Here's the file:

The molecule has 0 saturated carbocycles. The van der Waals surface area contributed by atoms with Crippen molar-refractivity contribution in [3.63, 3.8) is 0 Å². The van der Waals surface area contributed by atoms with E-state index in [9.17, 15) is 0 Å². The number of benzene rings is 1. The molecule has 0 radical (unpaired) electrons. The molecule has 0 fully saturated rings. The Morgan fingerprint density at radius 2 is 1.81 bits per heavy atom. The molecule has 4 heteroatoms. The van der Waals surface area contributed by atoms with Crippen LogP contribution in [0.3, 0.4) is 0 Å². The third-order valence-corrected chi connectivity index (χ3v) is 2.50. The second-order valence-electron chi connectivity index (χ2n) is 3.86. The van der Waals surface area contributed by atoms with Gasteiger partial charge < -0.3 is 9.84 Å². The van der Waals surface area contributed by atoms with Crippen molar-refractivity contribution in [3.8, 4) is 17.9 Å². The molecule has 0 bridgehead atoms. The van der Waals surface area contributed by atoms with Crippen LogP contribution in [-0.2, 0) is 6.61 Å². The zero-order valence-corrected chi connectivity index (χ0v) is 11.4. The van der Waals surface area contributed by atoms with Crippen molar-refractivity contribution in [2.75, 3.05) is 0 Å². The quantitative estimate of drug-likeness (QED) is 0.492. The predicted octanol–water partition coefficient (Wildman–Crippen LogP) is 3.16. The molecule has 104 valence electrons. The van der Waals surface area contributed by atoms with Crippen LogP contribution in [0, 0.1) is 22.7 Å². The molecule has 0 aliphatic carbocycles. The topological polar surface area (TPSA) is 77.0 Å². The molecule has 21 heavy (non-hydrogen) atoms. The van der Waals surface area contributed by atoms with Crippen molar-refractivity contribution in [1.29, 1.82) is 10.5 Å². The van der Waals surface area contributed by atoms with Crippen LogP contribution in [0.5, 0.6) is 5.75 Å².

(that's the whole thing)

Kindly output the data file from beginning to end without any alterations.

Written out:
The molecule has 0 saturated carbocycles. The van der Waals surface area contributed by atoms with Crippen molar-refractivity contribution in [3.63, 3.8) is 0 Å². The van der Waals surface area contributed by atoms with E-state index in [9.17, 15) is 0 Å². The number of benzene rings is 1. The molecule has 0 radical (unpaired) electrons. The molecule has 0 fully saturated rings. The Morgan fingerprint density at radius 2 is 1.81 bits per heavy atom. The molecule has 4 heteroatoms. The van der Waals surface area contributed by atoms with Crippen LogP contribution in [0.3, 0.4) is 0 Å². The third-order valence-corrected chi connectivity index (χ3v) is 2.50. The second-order valence-electron chi connectivity index (χ2n) is 3.86. The van der Waals surface area contributed by atoms with Gasteiger partial charge < -0.3 is 9.84 Å². The van der Waals surface area contributed by atoms with Crippen molar-refractivity contribution in [3.8, 4) is 17.9 Å². The molecule has 0 bridgehead atoms. The van der Waals surface area contributed by atoms with Crippen LogP contribution in [-0.2, 0) is 6.61 Å². The zero-order valence-corrected chi connectivity index (χ0v) is 11.4. The van der Waals surface area contributed by atoms with Crippen molar-refractivity contribution in [2.75, 3.05) is 0 Å². The quantitative estimate of drug-likeness (QED) is 0.492. The predicted octanol–water partition coefficient (Wildman–Crippen LogP) is 3.16. The molecule has 104 valence electrons. The van der Waals surface area contributed by atoms with Crippen LogP contribution in [0, 0.1) is 22.7 Å². The molecule has 0 aliphatic carbocycles. The topological polar surface area (TPSA) is 77.0 Å². The molecule has 21 heavy (non-hydrogen) atoms. The van der Waals surface area contributed by atoms with Crippen molar-refractivity contribution in [1.29, 1.82) is 10.5 Å². The van der Waals surface area contributed by atoms with Crippen LogP contribution in [0.5, 0.6) is 5.75 Å².